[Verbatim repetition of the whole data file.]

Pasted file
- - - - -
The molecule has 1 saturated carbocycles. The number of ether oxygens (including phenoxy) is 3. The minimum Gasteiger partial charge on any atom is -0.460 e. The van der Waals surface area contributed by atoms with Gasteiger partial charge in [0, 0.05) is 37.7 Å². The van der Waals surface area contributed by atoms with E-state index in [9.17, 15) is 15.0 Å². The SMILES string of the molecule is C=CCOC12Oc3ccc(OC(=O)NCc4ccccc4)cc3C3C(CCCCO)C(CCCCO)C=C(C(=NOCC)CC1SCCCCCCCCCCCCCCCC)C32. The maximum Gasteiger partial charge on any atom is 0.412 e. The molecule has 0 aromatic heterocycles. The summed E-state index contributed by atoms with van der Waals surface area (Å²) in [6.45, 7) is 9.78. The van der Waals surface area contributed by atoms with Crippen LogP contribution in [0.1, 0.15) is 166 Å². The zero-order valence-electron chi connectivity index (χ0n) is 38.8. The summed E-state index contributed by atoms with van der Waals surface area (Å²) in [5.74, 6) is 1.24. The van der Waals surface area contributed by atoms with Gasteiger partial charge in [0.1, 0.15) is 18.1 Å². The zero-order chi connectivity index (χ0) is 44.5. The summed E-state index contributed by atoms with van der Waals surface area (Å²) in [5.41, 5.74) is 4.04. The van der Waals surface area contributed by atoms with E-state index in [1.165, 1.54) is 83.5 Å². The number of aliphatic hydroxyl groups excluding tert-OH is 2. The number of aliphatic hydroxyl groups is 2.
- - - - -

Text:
The molecule has 1 saturated carbocycles. The number of ether oxygens (including phenoxy) is 3. The minimum Gasteiger partial charge on any atom is -0.460 e. The van der Waals surface area contributed by atoms with Gasteiger partial charge in [0, 0.05) is 37.7 Å². The van der Waals surface area contributed by atoms with E-state index in [9.17, 15) is 15.0 Å². The SMILES string of the molecule is C=CCOC12Oc3ccc(OC(=O)NCc4ccccc4)cc3C3C(CCCCO)C(CCCCO)C=C(C(=NOCC)CC1SCCCCCCCCCCCCCCCC)C32. The maximum Gasteiger partial charge on any atom is 0.412 e. The molecule has 0 aromatic heterocycles. The summed E-state index contributed by atoms with van der Waals surface area (Å²) in [6.45, 7) is 9.78. The van der Waals surface area contributed by atoms with Crippen LogP contribution in [0.1, 0.15) is 166 Å². The zero-order valence-electron chi connectivity index (χ0n) is 38.8. The summed E-state index contributed by atoms with van der Waals surface area (Å²) in [5.74, 6) is 1.24. The van der Waals surface area contributed by atoms with Gasteiger partial charge in [0.1, 0.15) is 18.1 Å². The zero-order chi connectivity index (χ0) is 44.5. The summed E-state index contributed by atoms with van der Waals surface area (Å²) in [5.41, 5.74) is 4.04. The van der Waals surface area contributed by atoms with E-state index in [1.165, 1.54) is 83.5 Å². The number of aliphatic hydroxyl groups excluding tert-OH is 2. The number of aliphatic hydroxyl groups is 2.